A surgeon who has “changed hundreds of women's lives” in war zones and developing countries has been recognised with a prestigious award by the Australian Medical Association (AMA).
Professor Judith Goh, a urogynaecologist at Brisbane's Greenslopes Private Hospital, has been named the AMA's 2018 Woman in Medicine.
“It’s very humbling and it’s a great privilege,” she said. “Hopefully this will highlight the importance of women’s health and maternal health not just in Australia, but around the world.”
The AMA Woman in Medicine award recognises major contributions to the medical profession through ongoing commitment to quality care, research, public health projects, or improving the availability and accessibility of education and training for women.
Since 1995, Prof Goh has spent around three months every year training doctors in Asia and Africa how to treat vesico-vaginal fistula – a condition caused by prolonged childbirth and violent sex attacks.
Outgoing AMA president Michael Gannon said Prof Goh and her team of professionals brave political unrest while performing surgery in challenging environments. Their patients often have emotional and social trauma caused by war, rape, domestic violence, poverty, shame and grief.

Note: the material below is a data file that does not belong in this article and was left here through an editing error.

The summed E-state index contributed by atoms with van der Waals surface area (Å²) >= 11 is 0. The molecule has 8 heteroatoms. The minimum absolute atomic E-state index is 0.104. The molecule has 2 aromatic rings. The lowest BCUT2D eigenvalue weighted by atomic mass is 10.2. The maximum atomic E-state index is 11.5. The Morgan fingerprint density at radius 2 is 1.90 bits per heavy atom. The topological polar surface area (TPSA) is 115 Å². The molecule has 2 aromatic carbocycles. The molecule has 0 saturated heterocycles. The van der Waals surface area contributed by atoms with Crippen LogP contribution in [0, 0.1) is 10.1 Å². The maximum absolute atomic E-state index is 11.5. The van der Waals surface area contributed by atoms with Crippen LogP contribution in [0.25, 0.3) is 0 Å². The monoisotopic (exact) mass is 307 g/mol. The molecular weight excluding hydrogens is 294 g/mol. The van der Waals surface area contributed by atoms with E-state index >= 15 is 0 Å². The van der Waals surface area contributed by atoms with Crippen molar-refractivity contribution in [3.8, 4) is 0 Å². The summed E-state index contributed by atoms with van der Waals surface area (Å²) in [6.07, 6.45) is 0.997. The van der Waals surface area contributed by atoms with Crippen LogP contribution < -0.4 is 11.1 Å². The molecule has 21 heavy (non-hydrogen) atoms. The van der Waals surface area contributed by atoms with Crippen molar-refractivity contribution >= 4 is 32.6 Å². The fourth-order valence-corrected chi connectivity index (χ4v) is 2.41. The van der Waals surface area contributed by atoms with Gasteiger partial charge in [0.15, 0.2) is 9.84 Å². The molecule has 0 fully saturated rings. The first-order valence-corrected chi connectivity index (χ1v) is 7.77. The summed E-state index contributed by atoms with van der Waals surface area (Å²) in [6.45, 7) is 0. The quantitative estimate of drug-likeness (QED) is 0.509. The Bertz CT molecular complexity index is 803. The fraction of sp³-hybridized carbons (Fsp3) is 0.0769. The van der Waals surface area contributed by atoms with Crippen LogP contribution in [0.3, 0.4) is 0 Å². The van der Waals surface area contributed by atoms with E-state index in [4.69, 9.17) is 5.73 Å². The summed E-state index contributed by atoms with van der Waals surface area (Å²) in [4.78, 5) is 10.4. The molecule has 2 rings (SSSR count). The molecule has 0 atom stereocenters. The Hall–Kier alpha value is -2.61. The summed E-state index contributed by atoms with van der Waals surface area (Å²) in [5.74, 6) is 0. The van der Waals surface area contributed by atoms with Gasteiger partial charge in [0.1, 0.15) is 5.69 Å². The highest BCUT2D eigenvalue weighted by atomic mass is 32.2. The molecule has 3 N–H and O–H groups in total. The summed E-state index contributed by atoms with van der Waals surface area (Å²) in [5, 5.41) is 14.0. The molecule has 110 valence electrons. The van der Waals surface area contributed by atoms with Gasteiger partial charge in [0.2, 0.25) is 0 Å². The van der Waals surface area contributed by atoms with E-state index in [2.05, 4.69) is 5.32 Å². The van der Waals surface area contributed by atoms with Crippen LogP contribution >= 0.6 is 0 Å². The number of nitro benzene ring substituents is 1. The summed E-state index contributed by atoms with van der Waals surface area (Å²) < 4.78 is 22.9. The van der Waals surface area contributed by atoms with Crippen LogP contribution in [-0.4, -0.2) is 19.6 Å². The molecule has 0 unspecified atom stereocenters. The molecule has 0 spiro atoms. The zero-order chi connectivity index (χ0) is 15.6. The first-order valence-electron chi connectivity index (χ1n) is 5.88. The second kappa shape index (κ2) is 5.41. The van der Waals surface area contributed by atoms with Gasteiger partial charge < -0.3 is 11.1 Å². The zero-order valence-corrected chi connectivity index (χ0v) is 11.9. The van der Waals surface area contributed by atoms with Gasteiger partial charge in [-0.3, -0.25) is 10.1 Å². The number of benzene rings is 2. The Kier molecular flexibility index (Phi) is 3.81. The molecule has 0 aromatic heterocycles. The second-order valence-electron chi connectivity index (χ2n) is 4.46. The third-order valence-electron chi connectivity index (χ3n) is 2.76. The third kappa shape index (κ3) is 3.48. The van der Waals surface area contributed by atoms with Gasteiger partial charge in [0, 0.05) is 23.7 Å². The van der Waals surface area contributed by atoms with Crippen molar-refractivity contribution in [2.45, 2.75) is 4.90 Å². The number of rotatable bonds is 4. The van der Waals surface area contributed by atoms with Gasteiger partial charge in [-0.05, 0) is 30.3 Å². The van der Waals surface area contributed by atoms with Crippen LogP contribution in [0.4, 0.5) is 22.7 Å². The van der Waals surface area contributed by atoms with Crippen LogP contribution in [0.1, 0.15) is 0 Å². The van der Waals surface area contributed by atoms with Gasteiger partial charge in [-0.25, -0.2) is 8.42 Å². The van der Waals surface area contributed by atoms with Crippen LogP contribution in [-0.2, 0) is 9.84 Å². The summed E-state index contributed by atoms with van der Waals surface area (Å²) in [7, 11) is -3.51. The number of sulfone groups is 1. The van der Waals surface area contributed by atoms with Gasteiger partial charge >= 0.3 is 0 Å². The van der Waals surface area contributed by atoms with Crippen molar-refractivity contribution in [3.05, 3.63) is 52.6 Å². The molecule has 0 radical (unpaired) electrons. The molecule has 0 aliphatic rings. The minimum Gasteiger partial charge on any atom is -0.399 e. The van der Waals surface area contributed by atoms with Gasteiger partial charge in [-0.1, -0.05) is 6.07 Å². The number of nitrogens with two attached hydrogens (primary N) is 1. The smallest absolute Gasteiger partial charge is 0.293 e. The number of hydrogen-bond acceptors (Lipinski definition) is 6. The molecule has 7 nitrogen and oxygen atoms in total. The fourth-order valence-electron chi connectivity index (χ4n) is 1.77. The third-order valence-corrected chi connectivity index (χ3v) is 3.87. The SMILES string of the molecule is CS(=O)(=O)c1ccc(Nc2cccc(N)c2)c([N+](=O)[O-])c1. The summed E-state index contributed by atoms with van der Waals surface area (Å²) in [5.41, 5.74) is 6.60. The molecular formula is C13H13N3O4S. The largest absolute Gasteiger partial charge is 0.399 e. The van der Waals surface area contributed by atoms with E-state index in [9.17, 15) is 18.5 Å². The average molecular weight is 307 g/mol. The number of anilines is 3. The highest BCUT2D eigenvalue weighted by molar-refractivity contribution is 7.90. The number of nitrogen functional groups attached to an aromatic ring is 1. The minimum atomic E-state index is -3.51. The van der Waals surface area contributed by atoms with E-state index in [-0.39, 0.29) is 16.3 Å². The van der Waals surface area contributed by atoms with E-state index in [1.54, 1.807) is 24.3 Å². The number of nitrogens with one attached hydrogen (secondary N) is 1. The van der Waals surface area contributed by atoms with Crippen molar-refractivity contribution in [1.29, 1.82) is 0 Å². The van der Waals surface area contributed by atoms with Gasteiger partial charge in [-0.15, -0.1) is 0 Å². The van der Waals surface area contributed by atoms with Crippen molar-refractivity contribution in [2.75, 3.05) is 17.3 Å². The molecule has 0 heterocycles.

“Her work has changed lives for the better for hundreds of affected women, correcting their often long-standing and preventable obstetric trauma, including vesico-vaginal and recto-vaginal fistulae, with the minimum of overhead costs to maximise the reach of her services,” Dr Gannon added.
Such fistulae – forced passageways – can cause involuntary leakage of urine and faeces, resulting in both internal infections and social hardship, as the women are shunned in their communities.
A world-renowned surgeon who was made an Officer of the Order of Australia (AO) in 2012, Prof Goh is backed for her twin projects in the two continents by the Health and Development Aid Abroad charity.
She has volunteered in countries including Bangladesh, Sierra Leone, Ethiopia, Tanzania, Uganda, the Democratic Republic of Congo and Liberia, while Myanmar is on her next itinerary.
Prof Goh said many women she has treated face social stigma after delivering stillborn babies.
“In some places it is seen as a failure. There is even violence against them in some communities. We are building a community where lot of women can come together and feel supported.
“In our country we no longer really say ‘mother and child are well’ after a baby is born. It’s taken for granted, so the first question is 'how much did the baby weigh'. But there are so many places in the world where this cannot be taken for granted,” she said.